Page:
Monday, April 07, 2008

God & Me, an update

Pastor preached from the beginning of the eighth chapter in the Book of Romans.

I’d gone to church alone for the first time in recent memory, dressing in a pretty skirt with a paisley pattern in blues and greens and browns and, after trying on several tops, deciding on the soft brown sweater with the pretty neckline I bought to go with the skirt. I picked a seat in an otherwise empty row, crossed my calves and tucked my feet, clad in brown flats with beribboned bows, under my chair.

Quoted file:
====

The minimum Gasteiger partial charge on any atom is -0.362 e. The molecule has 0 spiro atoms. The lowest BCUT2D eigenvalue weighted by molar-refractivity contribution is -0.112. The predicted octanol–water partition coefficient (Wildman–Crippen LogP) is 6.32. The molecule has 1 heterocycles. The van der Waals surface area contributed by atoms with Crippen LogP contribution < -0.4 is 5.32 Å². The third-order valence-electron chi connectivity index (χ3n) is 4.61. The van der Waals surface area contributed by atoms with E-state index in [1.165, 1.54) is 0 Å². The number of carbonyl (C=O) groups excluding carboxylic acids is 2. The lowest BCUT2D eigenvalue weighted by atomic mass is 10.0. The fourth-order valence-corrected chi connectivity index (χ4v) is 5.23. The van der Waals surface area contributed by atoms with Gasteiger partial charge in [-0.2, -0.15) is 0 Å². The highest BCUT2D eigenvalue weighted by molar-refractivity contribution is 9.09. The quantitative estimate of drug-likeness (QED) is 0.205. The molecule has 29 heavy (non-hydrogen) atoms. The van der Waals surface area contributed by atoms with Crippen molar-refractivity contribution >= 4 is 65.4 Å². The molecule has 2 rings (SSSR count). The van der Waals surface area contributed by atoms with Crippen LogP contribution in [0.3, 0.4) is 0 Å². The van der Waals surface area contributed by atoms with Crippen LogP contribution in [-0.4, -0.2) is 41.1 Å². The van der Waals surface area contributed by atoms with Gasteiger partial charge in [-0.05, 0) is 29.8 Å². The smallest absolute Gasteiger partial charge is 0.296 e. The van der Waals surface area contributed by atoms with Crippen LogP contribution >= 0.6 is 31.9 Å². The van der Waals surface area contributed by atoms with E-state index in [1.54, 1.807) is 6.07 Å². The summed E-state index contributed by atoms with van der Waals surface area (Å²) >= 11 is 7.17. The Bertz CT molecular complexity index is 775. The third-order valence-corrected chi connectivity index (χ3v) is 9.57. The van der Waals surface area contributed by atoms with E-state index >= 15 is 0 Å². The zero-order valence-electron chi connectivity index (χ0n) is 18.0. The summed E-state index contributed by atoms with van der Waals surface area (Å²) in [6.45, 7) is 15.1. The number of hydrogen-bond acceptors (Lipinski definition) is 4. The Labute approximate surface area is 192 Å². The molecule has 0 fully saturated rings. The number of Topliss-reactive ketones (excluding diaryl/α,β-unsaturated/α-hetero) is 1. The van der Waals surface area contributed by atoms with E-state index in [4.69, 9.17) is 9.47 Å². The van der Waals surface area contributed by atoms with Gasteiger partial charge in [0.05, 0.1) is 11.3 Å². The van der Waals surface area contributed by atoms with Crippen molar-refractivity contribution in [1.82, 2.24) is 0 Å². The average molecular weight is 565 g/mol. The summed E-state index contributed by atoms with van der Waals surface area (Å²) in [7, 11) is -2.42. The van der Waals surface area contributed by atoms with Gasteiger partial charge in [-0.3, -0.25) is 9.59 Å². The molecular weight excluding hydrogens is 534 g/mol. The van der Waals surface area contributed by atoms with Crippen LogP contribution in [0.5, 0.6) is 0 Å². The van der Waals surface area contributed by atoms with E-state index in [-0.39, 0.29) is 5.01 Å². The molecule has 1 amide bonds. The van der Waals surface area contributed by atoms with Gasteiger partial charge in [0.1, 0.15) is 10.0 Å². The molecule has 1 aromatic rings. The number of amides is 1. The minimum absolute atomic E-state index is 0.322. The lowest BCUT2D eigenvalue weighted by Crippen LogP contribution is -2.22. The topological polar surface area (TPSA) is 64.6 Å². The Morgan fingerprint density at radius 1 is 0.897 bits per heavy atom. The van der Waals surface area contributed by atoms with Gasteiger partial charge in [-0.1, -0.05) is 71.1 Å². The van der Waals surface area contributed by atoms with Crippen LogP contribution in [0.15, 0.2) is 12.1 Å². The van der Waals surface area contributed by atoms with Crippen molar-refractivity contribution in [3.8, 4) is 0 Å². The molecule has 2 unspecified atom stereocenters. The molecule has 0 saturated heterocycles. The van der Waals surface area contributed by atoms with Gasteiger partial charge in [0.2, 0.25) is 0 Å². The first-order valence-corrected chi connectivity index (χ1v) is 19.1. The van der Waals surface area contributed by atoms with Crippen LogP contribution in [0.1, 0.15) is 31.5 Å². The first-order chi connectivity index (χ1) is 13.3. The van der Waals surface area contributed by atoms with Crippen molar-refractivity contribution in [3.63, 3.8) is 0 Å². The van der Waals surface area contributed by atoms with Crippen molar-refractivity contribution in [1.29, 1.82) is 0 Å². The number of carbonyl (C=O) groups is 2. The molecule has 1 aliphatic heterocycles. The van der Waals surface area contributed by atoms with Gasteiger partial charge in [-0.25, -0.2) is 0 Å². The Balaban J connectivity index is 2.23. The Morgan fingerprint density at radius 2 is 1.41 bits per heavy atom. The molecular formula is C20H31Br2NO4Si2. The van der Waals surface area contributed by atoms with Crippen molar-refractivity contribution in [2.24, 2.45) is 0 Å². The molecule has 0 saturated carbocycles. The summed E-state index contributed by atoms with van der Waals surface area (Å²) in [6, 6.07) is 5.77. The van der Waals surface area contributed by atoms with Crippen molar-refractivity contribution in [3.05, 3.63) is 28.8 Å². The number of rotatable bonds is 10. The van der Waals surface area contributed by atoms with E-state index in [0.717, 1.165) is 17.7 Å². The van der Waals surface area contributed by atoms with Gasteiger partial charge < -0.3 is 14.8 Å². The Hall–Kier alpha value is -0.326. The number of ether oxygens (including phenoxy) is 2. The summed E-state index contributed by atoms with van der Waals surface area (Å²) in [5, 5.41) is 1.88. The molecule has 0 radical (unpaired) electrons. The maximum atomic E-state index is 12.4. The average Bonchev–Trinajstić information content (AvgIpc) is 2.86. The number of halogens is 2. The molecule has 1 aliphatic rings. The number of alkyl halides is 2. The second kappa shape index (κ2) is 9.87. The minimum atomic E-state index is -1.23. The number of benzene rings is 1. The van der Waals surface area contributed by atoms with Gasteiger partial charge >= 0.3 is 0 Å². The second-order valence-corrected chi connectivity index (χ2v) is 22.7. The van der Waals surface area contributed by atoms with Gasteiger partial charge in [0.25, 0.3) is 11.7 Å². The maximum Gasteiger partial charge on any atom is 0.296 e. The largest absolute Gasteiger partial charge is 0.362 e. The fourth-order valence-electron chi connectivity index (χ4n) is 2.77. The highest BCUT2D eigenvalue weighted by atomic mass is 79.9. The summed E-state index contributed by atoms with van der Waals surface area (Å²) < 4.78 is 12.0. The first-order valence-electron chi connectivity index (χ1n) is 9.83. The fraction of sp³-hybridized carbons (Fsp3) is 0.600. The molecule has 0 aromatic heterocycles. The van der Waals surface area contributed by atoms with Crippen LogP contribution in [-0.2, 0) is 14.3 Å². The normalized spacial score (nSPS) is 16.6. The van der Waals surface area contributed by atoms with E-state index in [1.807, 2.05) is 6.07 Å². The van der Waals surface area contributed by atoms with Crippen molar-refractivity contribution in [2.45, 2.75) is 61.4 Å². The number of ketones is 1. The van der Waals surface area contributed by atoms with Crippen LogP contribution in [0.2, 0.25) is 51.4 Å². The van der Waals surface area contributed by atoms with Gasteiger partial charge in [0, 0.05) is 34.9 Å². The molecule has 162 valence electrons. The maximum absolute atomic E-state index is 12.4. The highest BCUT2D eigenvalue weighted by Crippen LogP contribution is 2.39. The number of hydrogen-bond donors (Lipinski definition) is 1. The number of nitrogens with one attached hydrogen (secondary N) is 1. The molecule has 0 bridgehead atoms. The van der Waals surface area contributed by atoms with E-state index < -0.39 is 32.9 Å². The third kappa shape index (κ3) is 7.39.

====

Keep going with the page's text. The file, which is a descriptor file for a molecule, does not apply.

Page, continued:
I sighed heavily when YouthPastor took a cordless microphone and sat on the steps leading to the altar. He asked the children if their yards had dried out and there was a chorus of small voices as they spoke about the effects of the days of rain on their houses and yards.

“We have a drainage problem at our house,” YouthPastor noted with a shake of his head. “We need to talk to our neighbor and figure out why the water is pooling in our yards and decide how to fix it. But my daughters put on their rain boots and went out to play in the mess so I guess it’s not all bad.” Then he launched into some explanation of how great it was in the springtime.